Always a first, and now in a post to make a change
Mariels Alemda Winhoffer is no stranger to bigger roles.
At the age of 12, she was the youngest member of the Philippine badminton team that competed in the Southeast Asian games.
She also became the first seventh-grader to be part of Assumption College’s high-school varsity volleyball team.
In her teens, she also earned the distinction as the first female Taekwondo blackbelt in the Philippines.
“I’ve always been in a position to affect things or make a change,” Winhoffer tells SundayBiz.
Last February, Winhoffer stepped into the biggest role of her life when she was appointed as president and general manager of IBM Corp.—the first Filipina to hold the post.
Winhoffer’s appointment comes at an interesting time for IBM, which celebrated its 100th founding anniversary in 2011. The company also celebrated its 75th anniversary of doing business in the Philippines this year.
Winhoffer’s long-time mentor Sam Palmisano, the man who orchestrated Big Blue’s transformation that included the disposal of the company’s long-time bread-and-butter PC business, also stepped down as IBM president and CEO last year.
Prior to her current post, Winhoffer worked as Client Advocacy Executive for IBM, providing support for global client engagements, serving directly under Palmisano. It’s also worth noting that she was the first Asian American to report directly to the big boss.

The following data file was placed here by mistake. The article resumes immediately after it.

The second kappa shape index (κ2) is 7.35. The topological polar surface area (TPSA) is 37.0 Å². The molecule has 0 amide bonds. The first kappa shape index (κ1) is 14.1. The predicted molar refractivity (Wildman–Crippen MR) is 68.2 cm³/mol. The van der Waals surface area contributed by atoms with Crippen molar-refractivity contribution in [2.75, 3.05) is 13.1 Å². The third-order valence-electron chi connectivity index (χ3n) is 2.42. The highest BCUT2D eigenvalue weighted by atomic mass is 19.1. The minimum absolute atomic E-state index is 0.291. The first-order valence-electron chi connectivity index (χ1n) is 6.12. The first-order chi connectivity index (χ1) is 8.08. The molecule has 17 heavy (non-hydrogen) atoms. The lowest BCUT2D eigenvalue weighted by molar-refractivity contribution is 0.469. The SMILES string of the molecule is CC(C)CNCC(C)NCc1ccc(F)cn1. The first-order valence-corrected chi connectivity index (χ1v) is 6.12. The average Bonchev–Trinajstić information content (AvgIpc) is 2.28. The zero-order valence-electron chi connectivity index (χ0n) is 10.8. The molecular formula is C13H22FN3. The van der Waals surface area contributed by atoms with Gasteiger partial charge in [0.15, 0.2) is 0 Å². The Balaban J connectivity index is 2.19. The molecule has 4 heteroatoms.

Her entire professional life she spent in the United States, first in New York and later in Chicago. She says her first job was at IBM where she interned while taking up Finance and Computer Science in New York’s Fordham University.
So when she was told of her assignment to the Philippines, she knew it would not be a smooth transition, despite having grown up here. The significance of her promotion is perhaps best described by Ginni Rometty’s last tip to Winhoffer: “The job of country manager is the closest anyone can get to doing my job.” Rometty is IBM’s current chair and CEO.
“My life was set in the States. My husband is still in the US. He’s finalizing what he needs to finalize in terms of his business. I had to move my 86-year-old mother and my 13-year-old son Mark to the Philippines with me,” says Winhoffer.
Her three older children are all still in the US. Winhoffer’s eldest, 27-year-old Nicole, is Madonna’s (yes, that’s Madonna of Like A Virgin) personal trainer—but that’s a story for another day.
“Change is tough. But without change, you won’t grow. I can’t tell you enough how much I’ve grown since moving here,” Winhoffer says.
Tough though the change may be, Winhoffer says the opportunity to lead IBM in the Philippines, a position that lets her contribute significantly to the country’s development, was too good to pass up.
Fortunately, her family has been nothing but supportive of Winhoffer. “I’m not going to sit here and say that I have been there to all my children’s important events like parent-teacher conferences,” she says. “But this is where my husband and I work around each other’s schedules to make it work,” she adds.